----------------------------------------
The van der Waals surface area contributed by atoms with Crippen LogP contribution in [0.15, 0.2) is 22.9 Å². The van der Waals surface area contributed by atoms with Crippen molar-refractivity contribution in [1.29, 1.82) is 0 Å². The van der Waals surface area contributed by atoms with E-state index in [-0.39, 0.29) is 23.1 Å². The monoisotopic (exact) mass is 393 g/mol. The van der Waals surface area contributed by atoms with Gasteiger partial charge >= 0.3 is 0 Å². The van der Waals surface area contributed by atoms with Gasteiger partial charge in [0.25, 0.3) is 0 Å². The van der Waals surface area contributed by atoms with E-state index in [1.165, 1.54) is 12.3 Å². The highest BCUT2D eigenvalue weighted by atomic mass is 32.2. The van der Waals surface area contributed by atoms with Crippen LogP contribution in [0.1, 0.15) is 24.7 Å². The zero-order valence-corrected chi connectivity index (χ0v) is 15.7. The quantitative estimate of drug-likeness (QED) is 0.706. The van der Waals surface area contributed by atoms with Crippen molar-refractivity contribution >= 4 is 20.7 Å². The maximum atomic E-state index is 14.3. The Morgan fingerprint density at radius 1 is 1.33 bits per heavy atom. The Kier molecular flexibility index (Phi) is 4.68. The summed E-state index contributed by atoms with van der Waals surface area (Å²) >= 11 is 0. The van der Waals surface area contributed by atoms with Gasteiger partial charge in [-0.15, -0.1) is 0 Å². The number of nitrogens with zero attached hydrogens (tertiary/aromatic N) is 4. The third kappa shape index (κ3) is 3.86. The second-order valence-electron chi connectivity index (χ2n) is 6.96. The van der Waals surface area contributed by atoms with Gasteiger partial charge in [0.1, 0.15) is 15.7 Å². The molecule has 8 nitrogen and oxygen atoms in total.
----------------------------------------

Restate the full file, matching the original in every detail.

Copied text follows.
The van der Waals surface area contributed by atoms with Crippen LogP contribution in [0.15, 0.2) is 22.9 Å². The van der Waals surface area contributed by atoms with Crippen molar-refractivity contribution in [1.29, 1.82) is 0 Å². The van der Waals surface area contributed by atoms with E-state index in [-0.39, 0.29) is 23.1 Å². The monoisotopic (exact) mass is 393 g/mol. The van der Waals surface area contributed by atoms with Gasteiger partial charge >= 0.3 is 0 Å². The van der Waals surface area contributed by atoms with Gasteiger partial charge in [0.25, 0.3) is 0 Å². The van der Waals surface area contributed by atoms with E-state index in [1.165, 1.54) is 12.3 Å². The highest BCUT2D eigenvalue weighted by atomic mass is 32.2. The van der Waals surface area contributed by atoms with Crippen LogP contribution in [0.1, 0.15) is 24.7 Å². The zero-order valence-corrected chi connectivity index (χ0v) is 15.7. The quantitative estimate of drug-likeness (QED) is 0.706. The van der Waals surface area contributed by atoms with Crippen molar-refractivity contribution >= 4 is 20.7 Å². The maximum atomic E-state index is 14.3. The Morgan fingerprint density at radius 1 is 1.33 bits per heavy atom. The Kier molecular flexibility index (Phi) is 4.68. The summed E-state index contributed by atoms with van der Waals surface area (Å²) >= 11 is 0. The van der Waals surface area contributed by atoms with Gasteiger partial charge in [-0.15, -0.1) is 0 Å². The number of nitrogens with zero attached hydrogens (tertiary/aromatic N) is 4. The third kappa shape index (κ3) is 3.86. The second-order valence-electron chi connectivity index (χ2n) is 6.96. The van der Waals surface area contributed by atoms with Gasteiger partial charge in [0.1, 0.15) is 15.7 Å². The molecule has 8 nitrogen and oxygen atoms in total.